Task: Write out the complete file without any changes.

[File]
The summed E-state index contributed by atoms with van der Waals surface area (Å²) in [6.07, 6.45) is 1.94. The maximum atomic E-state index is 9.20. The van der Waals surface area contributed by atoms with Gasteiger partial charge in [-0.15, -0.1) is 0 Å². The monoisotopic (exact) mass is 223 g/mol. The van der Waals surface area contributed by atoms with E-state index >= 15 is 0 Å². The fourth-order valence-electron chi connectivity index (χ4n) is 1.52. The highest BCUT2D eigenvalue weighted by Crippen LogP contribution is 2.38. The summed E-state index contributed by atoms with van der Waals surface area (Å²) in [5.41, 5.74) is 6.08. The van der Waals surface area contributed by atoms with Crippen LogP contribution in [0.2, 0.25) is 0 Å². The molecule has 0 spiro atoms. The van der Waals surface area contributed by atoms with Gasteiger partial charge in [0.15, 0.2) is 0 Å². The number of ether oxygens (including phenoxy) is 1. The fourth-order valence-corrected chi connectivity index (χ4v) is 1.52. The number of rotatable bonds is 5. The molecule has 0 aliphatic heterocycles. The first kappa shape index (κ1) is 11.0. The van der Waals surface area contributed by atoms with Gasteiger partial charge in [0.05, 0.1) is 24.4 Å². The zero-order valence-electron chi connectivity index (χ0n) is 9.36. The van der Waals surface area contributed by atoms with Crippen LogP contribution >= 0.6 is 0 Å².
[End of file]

The summed E-state index contributed by atoms with van der Waals surface area (Å²) in [6.07, 6.45) is 1.94. The maximum atomic E-state index is 9.20. The van der Waals surface area contributed by atoms with Gasteiger partial charge in [-0.15, -0.1) is 0 Å². The monoisotopic (exact) mass is 223 g/mol. The van der Waals surface area contributed by atoms with E-state index >= 15 is 0 Å². The fourth-order valence-electron chi connectivity index (χ4n) is 1.52. The highest BCUT2D eigenvalue weighted by Crippen LogP contribution is 2.38. The summed E-state index contributed by atoms with van der Waals surface area (Å²) in [5.41, 5.74) is 6.08. The van der Waals surface area contributed by atoms with Crippen LogP contribution in [0.2, 0.25) is 0 Å². The molecule has 0 spiro atoms. The van der Waals surface area contributed by atoms with Gasteiger partial charge in [0.15, 0.2) is 0 Å². The number of ether oxygens (including phenoxy) is 1. The fourth-order valence-corrected chi connectivity index (χ4v) is 1.52. The number of rotatable bonds is 5. The molecule has 0 aliphatic heterocycles. The first kappa shape index (κ1) is 11.0. The van der Waals surface area contributed by atoms with Gasteiger partial charge in [0.05, 0.1) is 24.4 Å². The zero-order valence-electron chi connectivity index (χ0n) is 9.36. The van der Waals surface area contributed by atoms with Crippen LogP contribution >= 0.6 is 0 Å².